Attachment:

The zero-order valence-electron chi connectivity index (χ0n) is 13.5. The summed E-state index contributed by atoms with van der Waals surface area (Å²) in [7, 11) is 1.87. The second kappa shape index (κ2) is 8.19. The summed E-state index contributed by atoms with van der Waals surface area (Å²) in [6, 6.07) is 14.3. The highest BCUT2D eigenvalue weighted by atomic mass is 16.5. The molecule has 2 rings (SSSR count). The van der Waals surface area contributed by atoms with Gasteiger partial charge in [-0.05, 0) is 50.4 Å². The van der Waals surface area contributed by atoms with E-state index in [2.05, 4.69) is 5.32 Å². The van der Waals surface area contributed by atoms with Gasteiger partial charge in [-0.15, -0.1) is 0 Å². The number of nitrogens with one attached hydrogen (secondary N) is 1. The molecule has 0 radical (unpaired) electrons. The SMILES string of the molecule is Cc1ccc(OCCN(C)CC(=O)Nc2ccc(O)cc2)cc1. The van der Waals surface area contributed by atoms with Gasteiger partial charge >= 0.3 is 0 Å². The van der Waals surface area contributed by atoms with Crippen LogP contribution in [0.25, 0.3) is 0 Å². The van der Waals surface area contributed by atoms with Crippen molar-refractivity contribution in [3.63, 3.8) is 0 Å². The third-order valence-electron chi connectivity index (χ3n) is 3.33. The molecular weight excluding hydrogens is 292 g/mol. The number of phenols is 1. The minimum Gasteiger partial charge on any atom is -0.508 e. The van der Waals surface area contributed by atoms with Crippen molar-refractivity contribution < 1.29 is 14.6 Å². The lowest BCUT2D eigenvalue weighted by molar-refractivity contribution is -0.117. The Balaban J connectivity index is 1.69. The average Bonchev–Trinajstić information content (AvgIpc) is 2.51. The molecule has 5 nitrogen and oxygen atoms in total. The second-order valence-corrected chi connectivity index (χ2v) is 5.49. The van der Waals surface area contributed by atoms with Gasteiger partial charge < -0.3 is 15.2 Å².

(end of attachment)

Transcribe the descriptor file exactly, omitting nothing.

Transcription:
The zero-order valence-electron chi connectivity index (χ0n) is 13.5. The summed E-state index contributed by atoms with van der Waals surface area (Å²) in [7, 11) is 1.87. The second kappa shape index (κ2) is 8.19. The summed E-state index contributed by atoms with van der Waals surface area (Å²) in [6, 6.07) is 14.3. The highest BCUT2D eigenvalue weighted by atomic mass is 16.5. The molecule has 2 rings (SSSR count). The van der Waals surface area contributed by atoms with Gasteiger partial charge in [-0.05, 0) is 50.4 Å². The van der Waals surface area contributed by atoms with E-state index in [2.05, 4.69) is 5.32 Å². The van der Waals surface area contributed by atoms with Gasteiger partial charge in [-0.15, -0.1) is 0 Å². The number of nitrogens with one attached hydrogen (secondary N) is 1. The molecule has 0 radical (unpaired) electrons. The SMILES string of the molecule is Cc1ccc(OCCN(C)CC(=O)Nc2ccc(O)cc2)cc1. The van der Waals surface area contributed by atoms with Gasteiger partial charge >= 0.3 is 0 Å². The van der Waals surface area contributed by atoms with Crippen LogP contribution in [0.25, 0.3) is 0 Å². The van der Waals surface area contributed by atoms with Crippen molar-refractivity contribution in [3.63, 3.8) is 0 Å². The third-order valence-electron chi connectivity index (χ3n) is 3.33. The molecular weight excluding hydrogens is 292 g/mol. The number of phenols is 1. The minimum Gasteiger partial charge on any atom is -0.508 e. The van der Waals surface area contributed by atoms with Crippen molar-refractivity contribution < 1.29 is 14.6 Å². The lowest BCUT2D eigenvalue weighted by molar-refractivity contribution is -0.117. The Balaban J connectivity index is 1.69. The average Bonchev–Trinajstić information content (AvgIpc) is 2.51. The molecule has 5 nitrogen and oxygen atoms in total. The second-order valence-corrected chi connectivity index (χ2v) is 5.49. The van der Waals surface area contributed by atoms with Gasteiger partial charge < -0.3 is 15.2 Å².